writes: "Greg Kroah-Hartman is a longtime developer of the Linux kernel, known for his work maintaining USB drivers as well as for packaging the SUSE kernel at Novell is interviewed by O'Reilly about his claim that the Linux kernel now supports more devices than any other operating system ever has, as well as why binary-only drivers are illegal, and how the kernel development process works.
Q: the kernel, supports more devices than any other operating system ever.
A: I can back it up by that's true, and it's been independently verified by somebody from Microsoft.
Linux drivers are at normally one-third smaller than Windows drivers or other operating system drivers. We have all the examples there, so it's trivial to write a new one if you have new hardware, usually because you can copy the code and go. We maintain them for forever, so the old ones don't disappear and we run on every single processor out there. I mean Linux is 80% of the world's top 500 super computers right now and we're also the number one embedded operating system today. We've got both sides of the market because it's--yeah it's pretty amazing. I don't know why, but we're doing something right.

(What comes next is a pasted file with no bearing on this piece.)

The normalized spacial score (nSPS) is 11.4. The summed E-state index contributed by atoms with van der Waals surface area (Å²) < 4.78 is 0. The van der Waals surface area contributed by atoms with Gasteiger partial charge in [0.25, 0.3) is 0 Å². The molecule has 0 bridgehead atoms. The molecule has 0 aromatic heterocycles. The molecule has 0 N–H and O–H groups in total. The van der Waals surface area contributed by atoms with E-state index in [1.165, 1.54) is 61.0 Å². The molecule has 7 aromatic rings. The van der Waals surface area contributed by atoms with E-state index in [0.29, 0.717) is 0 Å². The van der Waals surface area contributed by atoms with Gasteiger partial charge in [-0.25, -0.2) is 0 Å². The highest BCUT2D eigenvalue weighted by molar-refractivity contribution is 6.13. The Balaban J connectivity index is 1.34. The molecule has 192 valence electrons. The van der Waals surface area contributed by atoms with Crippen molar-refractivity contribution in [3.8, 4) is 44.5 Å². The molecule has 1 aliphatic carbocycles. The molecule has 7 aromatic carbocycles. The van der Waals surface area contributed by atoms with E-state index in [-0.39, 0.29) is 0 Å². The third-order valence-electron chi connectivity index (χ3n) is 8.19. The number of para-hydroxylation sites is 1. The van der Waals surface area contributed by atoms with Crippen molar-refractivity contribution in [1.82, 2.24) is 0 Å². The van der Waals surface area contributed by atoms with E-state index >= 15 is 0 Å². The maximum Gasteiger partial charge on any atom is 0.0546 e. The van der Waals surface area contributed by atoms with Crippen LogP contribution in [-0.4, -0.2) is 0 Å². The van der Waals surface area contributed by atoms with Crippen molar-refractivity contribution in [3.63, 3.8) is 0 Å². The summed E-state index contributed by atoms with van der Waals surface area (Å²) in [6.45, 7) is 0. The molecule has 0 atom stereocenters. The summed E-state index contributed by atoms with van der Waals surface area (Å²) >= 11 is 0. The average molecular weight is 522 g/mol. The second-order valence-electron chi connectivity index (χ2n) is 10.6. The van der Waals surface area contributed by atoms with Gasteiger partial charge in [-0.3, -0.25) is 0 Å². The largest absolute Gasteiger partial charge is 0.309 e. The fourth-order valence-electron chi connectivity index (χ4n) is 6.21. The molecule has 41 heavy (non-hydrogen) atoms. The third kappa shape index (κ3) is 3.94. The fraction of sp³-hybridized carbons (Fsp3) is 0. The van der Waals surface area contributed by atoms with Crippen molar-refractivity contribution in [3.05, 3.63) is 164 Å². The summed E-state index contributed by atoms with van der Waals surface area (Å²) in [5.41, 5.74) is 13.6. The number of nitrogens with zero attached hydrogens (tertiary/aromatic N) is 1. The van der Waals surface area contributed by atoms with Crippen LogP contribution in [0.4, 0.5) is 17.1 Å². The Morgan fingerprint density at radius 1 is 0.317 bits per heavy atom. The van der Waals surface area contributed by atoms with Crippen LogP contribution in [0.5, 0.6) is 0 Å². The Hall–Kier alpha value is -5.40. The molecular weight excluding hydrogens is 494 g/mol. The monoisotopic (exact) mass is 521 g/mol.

Q: [Why are binary modules Immoral]?
I say it is immoral for you to take our work and use it in a way that saying that you feel that your tiny contribution is greater that the entire contribution of these thousands of other people who have helped you achieved some goal. You are not playing nice with others.
Freedom is why it all works, of course. People write device drivers because they can. According to the article, device makers all over the world are starting to see the light as well. If you make devices or have an itch, go help Greg out at the Linux Driver Project. Please make sure to play nice by going with GPL3, this will protect everyone from patent attacks."